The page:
|MadSci Network: Immunology|
The blood-brain barrier refers to the inability of blood-derived chemicals to pass into the brain. The endothelium of the capillaries of the brain forms an inpermeable barrier to chemicals found in the blood. However, cells of the immune system can cross the barrier through a process called diapedesis or extravasation. The cells of the immune system can actively squeeze through the junctions between the endothelial cells to enter the tissue. In fact, it is probably the immune system that carries viruses and intracellular bacteria into the brain that causes some infections in the brain. Yes, in addition, the brain has its own immune components and scavenger cells. Some of these cells are called pericytes and microglial cells (specific to the brain). These cells are not specific to particular antigens, such as T and B cells, but are part of the non-specific immune response system.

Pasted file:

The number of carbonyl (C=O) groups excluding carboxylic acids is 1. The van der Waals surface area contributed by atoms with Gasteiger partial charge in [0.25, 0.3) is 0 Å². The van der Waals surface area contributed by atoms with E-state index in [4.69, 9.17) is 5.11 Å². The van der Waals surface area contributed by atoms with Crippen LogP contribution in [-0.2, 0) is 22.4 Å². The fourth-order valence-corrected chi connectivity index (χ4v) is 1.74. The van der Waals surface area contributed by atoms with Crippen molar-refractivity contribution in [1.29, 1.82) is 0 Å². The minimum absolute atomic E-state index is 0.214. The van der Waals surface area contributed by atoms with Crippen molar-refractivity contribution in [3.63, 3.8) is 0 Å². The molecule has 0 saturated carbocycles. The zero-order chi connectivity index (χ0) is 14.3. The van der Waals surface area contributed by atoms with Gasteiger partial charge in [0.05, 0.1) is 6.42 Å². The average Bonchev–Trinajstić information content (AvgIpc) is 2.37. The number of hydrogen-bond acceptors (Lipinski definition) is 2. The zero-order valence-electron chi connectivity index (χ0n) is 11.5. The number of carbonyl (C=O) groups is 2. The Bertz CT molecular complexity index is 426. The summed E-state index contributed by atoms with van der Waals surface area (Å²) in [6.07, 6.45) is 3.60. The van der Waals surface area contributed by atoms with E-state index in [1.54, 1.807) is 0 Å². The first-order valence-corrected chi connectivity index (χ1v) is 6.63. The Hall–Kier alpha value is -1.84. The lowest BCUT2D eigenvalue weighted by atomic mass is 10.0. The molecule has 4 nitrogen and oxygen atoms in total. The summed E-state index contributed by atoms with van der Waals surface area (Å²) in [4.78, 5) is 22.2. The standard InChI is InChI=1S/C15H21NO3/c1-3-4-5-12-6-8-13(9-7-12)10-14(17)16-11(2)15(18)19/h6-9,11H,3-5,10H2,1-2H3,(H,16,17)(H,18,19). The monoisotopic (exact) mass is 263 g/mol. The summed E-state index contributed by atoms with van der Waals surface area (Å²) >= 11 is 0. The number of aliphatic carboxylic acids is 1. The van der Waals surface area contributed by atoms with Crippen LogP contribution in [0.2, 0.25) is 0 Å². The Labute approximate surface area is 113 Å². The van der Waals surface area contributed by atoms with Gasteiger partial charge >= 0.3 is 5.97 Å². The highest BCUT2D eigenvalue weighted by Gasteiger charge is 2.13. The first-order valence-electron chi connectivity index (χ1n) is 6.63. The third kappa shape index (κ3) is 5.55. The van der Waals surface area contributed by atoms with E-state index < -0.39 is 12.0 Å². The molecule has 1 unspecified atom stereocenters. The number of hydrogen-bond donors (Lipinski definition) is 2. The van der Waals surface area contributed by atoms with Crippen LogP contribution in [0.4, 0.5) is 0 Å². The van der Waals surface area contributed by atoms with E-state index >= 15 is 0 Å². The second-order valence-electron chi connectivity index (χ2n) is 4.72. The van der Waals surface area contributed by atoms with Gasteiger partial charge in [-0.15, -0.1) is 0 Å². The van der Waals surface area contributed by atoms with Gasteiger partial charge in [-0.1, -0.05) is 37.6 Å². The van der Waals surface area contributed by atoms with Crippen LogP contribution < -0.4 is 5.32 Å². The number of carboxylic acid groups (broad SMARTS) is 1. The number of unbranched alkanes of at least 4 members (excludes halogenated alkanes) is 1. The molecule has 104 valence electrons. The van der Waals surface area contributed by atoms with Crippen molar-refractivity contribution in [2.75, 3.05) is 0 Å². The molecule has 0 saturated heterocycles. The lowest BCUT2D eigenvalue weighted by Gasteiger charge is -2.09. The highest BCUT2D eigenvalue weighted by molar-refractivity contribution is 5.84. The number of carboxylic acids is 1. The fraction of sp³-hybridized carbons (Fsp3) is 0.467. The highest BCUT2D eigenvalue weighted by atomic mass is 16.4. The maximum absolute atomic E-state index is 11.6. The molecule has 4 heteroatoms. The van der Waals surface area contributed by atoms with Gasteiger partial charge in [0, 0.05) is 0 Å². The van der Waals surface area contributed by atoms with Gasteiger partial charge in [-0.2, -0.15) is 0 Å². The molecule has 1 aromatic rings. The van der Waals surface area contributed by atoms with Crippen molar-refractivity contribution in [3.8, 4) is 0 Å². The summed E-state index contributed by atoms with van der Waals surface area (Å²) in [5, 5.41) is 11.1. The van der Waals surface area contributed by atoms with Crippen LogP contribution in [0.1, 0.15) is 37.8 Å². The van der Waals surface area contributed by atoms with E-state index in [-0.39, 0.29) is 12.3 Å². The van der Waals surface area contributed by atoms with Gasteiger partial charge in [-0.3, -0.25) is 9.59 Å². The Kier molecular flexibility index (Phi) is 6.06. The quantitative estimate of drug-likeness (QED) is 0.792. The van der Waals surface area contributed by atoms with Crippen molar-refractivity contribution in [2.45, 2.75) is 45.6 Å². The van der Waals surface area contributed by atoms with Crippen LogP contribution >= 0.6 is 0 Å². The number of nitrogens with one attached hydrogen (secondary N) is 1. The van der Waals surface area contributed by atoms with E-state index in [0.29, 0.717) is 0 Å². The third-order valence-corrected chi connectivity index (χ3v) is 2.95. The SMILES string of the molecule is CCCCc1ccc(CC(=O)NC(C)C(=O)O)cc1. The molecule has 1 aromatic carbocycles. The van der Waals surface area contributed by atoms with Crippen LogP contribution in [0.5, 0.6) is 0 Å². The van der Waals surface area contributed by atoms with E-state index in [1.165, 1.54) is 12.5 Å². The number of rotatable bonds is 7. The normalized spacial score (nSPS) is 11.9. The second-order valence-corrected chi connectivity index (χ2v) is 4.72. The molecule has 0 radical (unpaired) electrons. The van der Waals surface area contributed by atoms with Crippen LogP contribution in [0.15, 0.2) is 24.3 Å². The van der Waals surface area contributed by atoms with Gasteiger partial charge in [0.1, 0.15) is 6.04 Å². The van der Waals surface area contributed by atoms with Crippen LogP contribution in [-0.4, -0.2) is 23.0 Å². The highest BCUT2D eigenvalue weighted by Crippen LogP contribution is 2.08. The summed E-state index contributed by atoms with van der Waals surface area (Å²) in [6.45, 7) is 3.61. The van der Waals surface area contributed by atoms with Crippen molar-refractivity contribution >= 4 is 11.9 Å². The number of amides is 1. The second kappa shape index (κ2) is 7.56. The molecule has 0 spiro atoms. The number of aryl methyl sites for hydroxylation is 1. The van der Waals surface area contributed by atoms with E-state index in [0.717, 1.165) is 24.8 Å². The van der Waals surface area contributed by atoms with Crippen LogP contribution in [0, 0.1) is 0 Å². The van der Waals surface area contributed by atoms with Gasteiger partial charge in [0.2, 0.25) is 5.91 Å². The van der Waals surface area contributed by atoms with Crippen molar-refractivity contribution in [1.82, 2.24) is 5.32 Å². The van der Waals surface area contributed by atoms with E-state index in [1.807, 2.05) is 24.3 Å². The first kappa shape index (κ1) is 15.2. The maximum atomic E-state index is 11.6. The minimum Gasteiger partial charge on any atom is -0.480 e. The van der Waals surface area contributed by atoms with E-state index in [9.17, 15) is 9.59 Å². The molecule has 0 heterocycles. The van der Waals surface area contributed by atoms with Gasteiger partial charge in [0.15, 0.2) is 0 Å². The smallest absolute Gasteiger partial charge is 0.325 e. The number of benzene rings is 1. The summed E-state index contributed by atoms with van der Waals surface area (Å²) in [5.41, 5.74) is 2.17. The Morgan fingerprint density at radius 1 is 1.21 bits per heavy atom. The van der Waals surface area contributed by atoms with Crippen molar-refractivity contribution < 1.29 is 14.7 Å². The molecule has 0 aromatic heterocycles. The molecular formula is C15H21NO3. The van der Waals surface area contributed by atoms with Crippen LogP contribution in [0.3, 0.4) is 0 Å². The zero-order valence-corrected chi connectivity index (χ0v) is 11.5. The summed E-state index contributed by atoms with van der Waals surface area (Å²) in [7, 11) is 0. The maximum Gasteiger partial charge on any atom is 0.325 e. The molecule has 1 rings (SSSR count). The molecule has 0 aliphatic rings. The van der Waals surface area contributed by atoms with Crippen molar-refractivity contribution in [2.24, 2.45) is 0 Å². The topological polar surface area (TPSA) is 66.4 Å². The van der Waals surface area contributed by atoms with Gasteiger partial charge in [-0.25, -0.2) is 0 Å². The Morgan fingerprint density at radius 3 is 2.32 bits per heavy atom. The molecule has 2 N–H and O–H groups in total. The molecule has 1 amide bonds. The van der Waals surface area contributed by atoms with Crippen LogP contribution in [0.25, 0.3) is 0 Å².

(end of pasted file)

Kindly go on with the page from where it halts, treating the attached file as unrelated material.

Try the links in the MadSci Library for more information on Immunology.